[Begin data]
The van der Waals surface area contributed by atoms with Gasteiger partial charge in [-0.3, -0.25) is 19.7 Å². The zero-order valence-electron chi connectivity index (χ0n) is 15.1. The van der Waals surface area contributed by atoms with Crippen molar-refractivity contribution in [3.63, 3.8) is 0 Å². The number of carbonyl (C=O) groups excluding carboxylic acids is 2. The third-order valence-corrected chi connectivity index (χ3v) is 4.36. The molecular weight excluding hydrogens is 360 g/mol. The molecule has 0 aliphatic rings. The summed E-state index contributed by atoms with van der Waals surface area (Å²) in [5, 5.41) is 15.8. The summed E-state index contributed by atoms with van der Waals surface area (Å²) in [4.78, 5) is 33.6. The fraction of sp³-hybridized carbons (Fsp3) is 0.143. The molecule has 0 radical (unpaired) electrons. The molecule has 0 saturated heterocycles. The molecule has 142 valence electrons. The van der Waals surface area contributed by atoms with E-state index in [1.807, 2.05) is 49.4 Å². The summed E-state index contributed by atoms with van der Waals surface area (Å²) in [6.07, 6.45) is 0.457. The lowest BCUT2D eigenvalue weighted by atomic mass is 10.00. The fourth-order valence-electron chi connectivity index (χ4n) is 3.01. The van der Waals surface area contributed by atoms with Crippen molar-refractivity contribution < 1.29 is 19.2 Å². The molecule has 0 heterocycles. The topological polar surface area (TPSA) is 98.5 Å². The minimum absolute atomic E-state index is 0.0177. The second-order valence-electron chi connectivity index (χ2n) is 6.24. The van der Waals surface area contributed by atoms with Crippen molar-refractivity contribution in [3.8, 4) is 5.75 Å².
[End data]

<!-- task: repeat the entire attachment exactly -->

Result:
The van der Waals surface area contributed by atoms with Gasteiger partial charge in [-0.3, -0.25) is 19.7 Å². The zero-order valence-electron chi connectivity index (χ0n) is 15.1. The van der Waals surface area contributed by atoms with Crippen molar-refractivity contribution in [3.63, 3.8) is 0 Å². The number of carbonyl (C=O) groups excluding carboxylic acids is 2. The third-order valence-corrected chi connectivity index (χ3v) is 4.36. The molecular weight excluding hydrogens is 360 g/mol. The molecule has 0 aliphatic rings. The summed E-state index contributed by atoms with van der Waals surface area (Å²) in [5, 5.41) is 15.8. The summed E-state index contributed by atoms with van der Waals surface area (Å²) in [4.78, 5) is 33.6. The fraction of sp³-hybridized carbons (Fsp3) is 0.143. The molecule has 0 radical (unpaired) electrons. The molecule has 0 saturated heterocycles. The molecule has 142 valence electrons. The van der Waals surface area contributed by atoms with E-state index in [1.807, 2.05) is 49.4 Å². The summed E-state index contributed by atoms with van der Waals surface area (Å²) in [6.07, 6.45) is 0.457. The lowest BCUT2D eigenvalue weighted by atomic mass is 10.00. The fourth-order valence-electron chi connectivity index (χ4n) is 3.01. The van der Waals surface area contributed by atoms with Crippen molar-refractivity contribution < 1.29 is 19.2 Å². The molecule has 0 heterocycles. The topological polar surface area (TPSA) is 98.5 Å². The minimum absolute atomic E-state index is 0.0177. The second-order valence-electron chi connectivity index (χ2n) is 6.24. The van der Waals surface area contributed by atoms with Crippen molar-refractivity contribution in [3.8, 4) is 5.75 Å².